Abstract 1449: Notch-1 Signaling Regulates Postnatal Cardiomyocyte Proliferation
INTRODUCTION The identification of the molecular mechanisms controlling cardiomyocyte proliferation during the embryonic and early neonatal life appears of paramount interest with a view to exploiting this information to promote cardiac regeneration in adults. The Notch signaling pathway finely tunes the balance between proliferation and differentiation of stem and progenitor cells in several different settings, including hematopoietic, nervous and heart tissues.
HYPOTHESIS Given the role of the Notch pathway in preserving progenitor cell pools in several systems, we assessed the possibility that the proliferative potential of immature, still proliferating cardiomyocytes (ICMs) could rely on Notch1 activity and that the forced activation of this pathway might lead to ICMs expansion.
METHODS Primary cultures of rat neonatal cardiomyocytes were used as a model to investigate the role of Notch in regulating their proliferation. Inhibition of Notch signaling was triggered by γ-secretase inhibitors; stimulation was triggered either by culturing freshly isolated cardiomyocytes in the presence of a soluble form of Jagged1 (sJ1) or by the constitutive expression of activated Notch1 using an Adeno-Associated Virus.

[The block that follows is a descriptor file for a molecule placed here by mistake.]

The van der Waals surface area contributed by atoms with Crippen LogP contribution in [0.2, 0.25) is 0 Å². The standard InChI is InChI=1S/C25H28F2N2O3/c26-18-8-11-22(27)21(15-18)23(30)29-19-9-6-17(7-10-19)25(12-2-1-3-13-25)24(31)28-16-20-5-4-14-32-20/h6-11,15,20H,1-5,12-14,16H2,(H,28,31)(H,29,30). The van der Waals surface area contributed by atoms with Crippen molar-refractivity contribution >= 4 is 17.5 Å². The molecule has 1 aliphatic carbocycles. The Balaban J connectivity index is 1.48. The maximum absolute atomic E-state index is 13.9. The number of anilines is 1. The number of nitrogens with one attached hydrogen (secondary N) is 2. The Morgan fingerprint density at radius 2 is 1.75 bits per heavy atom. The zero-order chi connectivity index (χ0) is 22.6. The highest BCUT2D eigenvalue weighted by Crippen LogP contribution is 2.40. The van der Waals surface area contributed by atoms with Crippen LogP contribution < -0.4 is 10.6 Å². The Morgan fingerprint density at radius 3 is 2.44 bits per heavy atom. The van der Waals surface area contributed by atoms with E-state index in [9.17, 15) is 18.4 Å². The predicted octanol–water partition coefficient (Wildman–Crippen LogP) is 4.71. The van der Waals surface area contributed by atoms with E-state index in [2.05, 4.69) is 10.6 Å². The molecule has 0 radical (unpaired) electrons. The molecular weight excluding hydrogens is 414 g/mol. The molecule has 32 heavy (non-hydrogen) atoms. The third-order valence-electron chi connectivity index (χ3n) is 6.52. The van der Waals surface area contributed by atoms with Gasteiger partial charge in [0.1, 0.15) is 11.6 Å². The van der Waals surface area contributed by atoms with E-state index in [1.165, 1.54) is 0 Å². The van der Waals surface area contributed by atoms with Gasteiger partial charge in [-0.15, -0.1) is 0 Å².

RESULTS We found that Notch1 is highly expressed in proliferating ICMs both in vitro and in vivo, and that the number of Notch-positive cells in the heart declines with age. Notch1 expression in ICMs paralleled that of its cognate Jagged1 ligand on stromal supporting cells. The inhibition of Notch signaling in ICMs blocked their proliferation and induced apoptosis; in contrast, its activation by Jagged1 or by the constitutive expression of its activated form markedly stimulated proliferative signaling and promoted ICM expansion.
CONCLUSIONS These results provide strong evidence that immature, still proliferating cardiomyocytes rely on Notch1 activity for their renewal, indicating that the forced activation of this pathway might lead to the expansion of the pool of undifferentiated, committed cardiac progenitor cells. Maintenance or re-activation of Notch signaling in cardiac myocytes might thus represent an exciting target for innovative regenerative therapy.